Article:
achieves final compliance. By failing to make
necessary expenditures to install pollution
controls, the source achieves an economic benefit.
This benefit is enjoyed until these expenditures
are made, whether the source operates for the full
12 months or some lesser period. There may, of
course, be a reduction in the amount of O&M penalty
reflecting the source's intermittent operation.
45 Fed. Reg. 50102 ( July 28, 1980 ).
Comment: The model should take account of fact
(sic) that source (sic) may shut down temporarily
and should recognize that no O&M expenditures are
being avoided in that period.
Response: The model only seeks to recover O&M
expenses which were actually avoided. (Temporary)
(p)eriods of shutdown would presumably reduce the
amount of those expenses and hence reduce the penalty.
EPA Public Docket No. EN-79-01, File No. V-A-1-c, at 19
( microfiche ).
In accordance with the general Clean Air Act Civil Penalty Policy, EPA
determines the minimum acceptable settlement penalty amount in each case
by calculating the economic savings from noncompliance and by making other
additions and subtractions for a variety of other relevant factors. The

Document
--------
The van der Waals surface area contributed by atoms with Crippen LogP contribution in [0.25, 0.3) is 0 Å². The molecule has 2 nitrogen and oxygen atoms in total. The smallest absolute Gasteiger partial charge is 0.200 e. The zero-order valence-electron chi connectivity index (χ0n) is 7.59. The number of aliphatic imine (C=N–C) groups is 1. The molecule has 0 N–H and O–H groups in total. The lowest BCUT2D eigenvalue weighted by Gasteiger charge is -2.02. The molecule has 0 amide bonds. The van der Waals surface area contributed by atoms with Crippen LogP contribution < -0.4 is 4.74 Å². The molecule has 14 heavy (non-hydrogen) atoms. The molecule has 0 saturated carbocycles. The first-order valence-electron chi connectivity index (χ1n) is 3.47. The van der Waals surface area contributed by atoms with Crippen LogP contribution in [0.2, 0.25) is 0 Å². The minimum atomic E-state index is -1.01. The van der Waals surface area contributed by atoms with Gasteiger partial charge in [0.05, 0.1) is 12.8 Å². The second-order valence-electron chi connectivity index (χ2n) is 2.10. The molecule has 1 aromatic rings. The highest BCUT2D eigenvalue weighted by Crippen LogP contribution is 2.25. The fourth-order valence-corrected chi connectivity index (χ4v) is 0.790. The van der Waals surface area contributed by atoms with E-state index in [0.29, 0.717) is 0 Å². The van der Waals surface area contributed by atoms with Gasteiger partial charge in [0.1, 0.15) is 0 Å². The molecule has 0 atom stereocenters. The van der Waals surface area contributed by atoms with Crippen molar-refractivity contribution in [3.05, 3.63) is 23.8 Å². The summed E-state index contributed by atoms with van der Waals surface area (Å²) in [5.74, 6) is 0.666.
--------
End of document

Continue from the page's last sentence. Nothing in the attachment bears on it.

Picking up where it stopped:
question raised relates primarily to the economic savings calculation.
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As with the Section 120 calculation described above, the Section 113
economic benefit calculation focuses on the delay of expenditures needed
for compliance. BEN requires inputs for the date of earliest provable
violation and the date of compliance. This is natural, since the computer
program is determining the value to the polluter of delaying its
expenditure for pollution controls for the amount of time elapsed between
those two dates. It follows logically that the operational status of the
source during this period is irrelevant. In other words, the amount of
money saved is not dependent on whether the source is operating.
The exception to the rule just stated is the same as for Section 120:
we will not try to recover pollution control operating and maintenance
expenses for a period of shutdown, because during that period no O&M
expenditures are being avoided.
Please note that the gravity component of the Section 113 penalty does
contain one factor where an intermittent operation is "excused" for its